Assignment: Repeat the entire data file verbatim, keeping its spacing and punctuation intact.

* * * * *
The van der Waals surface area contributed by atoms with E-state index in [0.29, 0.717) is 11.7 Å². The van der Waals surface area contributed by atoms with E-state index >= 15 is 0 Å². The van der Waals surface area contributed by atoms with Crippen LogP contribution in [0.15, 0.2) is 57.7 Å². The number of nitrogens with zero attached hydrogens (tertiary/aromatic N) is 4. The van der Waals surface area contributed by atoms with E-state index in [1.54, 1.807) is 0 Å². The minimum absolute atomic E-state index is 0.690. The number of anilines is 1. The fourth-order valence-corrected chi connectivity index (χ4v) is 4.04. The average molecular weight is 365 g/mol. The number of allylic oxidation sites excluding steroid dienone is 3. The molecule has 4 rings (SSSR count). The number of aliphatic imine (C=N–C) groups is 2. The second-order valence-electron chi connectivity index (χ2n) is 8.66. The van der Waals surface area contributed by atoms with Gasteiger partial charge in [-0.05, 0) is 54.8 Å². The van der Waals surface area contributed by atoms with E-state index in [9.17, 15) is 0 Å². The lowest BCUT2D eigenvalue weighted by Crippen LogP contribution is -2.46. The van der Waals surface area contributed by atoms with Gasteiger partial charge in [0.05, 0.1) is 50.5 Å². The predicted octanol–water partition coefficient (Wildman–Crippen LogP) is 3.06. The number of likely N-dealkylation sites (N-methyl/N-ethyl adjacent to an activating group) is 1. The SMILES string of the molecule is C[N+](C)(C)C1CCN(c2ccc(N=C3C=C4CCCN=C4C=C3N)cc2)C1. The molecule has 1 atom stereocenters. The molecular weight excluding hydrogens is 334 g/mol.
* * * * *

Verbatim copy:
The van der Waals surface area contributed by atoms with E-state index in [0.29, 0.717) is 11.7 Å². The van der Waals surface area contributed by atoms with E-state index >= 15 is 0 Å². The van der Waals surface area contributed by atoms with Crippen LogP contribution in [0.15, 0.2) is 57.7 Å². The number of nitrogens with zero attached hydrogens (tertiary/aromatic N) is 4. The van der Waals surface area contributed by atoms with E-state index in [1.54, 1.807) is 0 Å². The minimum absolute atomic E-state index is 0.690. The number of anilines is 1. The fourth-order valence-corrected chi connectivity index (χ4v) is 4.04. The average molecular weight is 365 g/mol. The number of allylic oxidation sites excluding steroid dienone is 3. The molecule has 4 rings (SSSR count). The number of aliphatic imine (C=N–C) groups is 2. The second-order valence-electron chi connectivity index (χ2n) is 8.66. The van der Waals surface area contributed by atoms with Gasteiger partial charge in [-0.05, 0) is 54.8 Å². The van der Waals surface area contributed by atoms with E-state index in [9.17, 15) is 0 Å². The lowest BCUT2D eigenvalue weighted by Crippen LogP contribution is -2.46. The van der Waals surface area contributed by atoms with Gasteiger partial charge in [0.05, 0.1) is 50.5 Å². The predicted octanol–water partition coefficient (Wildman–Crippen LogP) is 3.06. The number of likely N-dealkylation sites (N-methyl/N-ethyl adjacent to an activating group) is 1. The SMILES string of the molecule is C[N+](C)(C)C1CCN(c2ccc(N=C3C=C4CCCN=C4C=C3N)cc2)C1. The molecule has 1 atom stereocenters. The molecular weight excluding hydrogens is 334 g/mol.